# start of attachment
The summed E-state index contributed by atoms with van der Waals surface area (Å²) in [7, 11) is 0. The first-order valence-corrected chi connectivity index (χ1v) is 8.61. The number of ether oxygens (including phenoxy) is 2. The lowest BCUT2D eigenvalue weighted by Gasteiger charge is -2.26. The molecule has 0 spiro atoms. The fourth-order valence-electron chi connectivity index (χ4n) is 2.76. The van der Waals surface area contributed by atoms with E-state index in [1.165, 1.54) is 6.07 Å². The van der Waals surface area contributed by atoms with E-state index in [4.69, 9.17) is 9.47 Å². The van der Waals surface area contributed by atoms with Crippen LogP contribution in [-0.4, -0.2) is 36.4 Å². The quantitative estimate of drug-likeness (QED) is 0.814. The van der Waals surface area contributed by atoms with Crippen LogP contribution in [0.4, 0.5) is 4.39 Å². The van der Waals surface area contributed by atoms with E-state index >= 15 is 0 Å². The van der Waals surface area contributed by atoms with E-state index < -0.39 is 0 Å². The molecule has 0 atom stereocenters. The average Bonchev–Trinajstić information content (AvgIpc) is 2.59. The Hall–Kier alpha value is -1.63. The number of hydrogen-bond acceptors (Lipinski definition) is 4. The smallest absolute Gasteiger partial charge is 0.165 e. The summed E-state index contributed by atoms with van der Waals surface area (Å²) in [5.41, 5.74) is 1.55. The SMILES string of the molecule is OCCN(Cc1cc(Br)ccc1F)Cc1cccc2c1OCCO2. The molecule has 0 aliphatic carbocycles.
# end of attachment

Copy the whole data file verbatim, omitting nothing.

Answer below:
The summed E-state index contributed by atoms with van der Waals surface area (Å²) in [7, 11) is 0. The first-order valence-corrected chi connectivity index (χ1v) is 8.61. The number of ether oxygens (including phenoxy) is 2. The lowest BCUT2D eigenvalue weighted by Gasteiger charge is -2.26. The molecule has 0 spiro atoms. The fourth-order valence-electron chi connectivity index (χ4n) is 2.76. The van der Waals surface area contributed by atoms with E-state index in [1.165, 1.54) is 6.07 Å². The van der Waals surface area contributed by atoms with E-state index in [4.69, 9.17) is 9.47 Å². The van der Waals surface area contributed by atoms with Crippen LogP contribution in [-0.4, -0.2) is 36.4 Å². The quantitative estimate of drug-likeness (QED) is 0.814. The van der Waals surface area contributed by atoms with Crippen LogP contribution in [0.4, 0.5) is 4.39 Å². The van der Waals surface area contributed by atoms with E-state index >= 15 is 0 Å². The van der Waals surface area contributed by atoms with E-state index < -0.39 is 0 Å². The molecule has 0 atom stereocenters. The average Bonchev–Trinajstić information content (AvgIpc) is 2.59. The Hall–Kier alpha value is -1.63. The number of hydrogen-bond acceptors (Lipinski definition) is 4. The smallest absolute Gasteiger partial charge is 0.165 e. The summed E-state index contributed by atoms with van der Waals surface area (Å²) in [5.41, 5.74) is 1.55. The SMILES string of the molecule is OCCN(Cc1cc(Br)ccc1F)Cc1cccc2c1OCCO2. The molecule has 0 aliphatic carbocycles.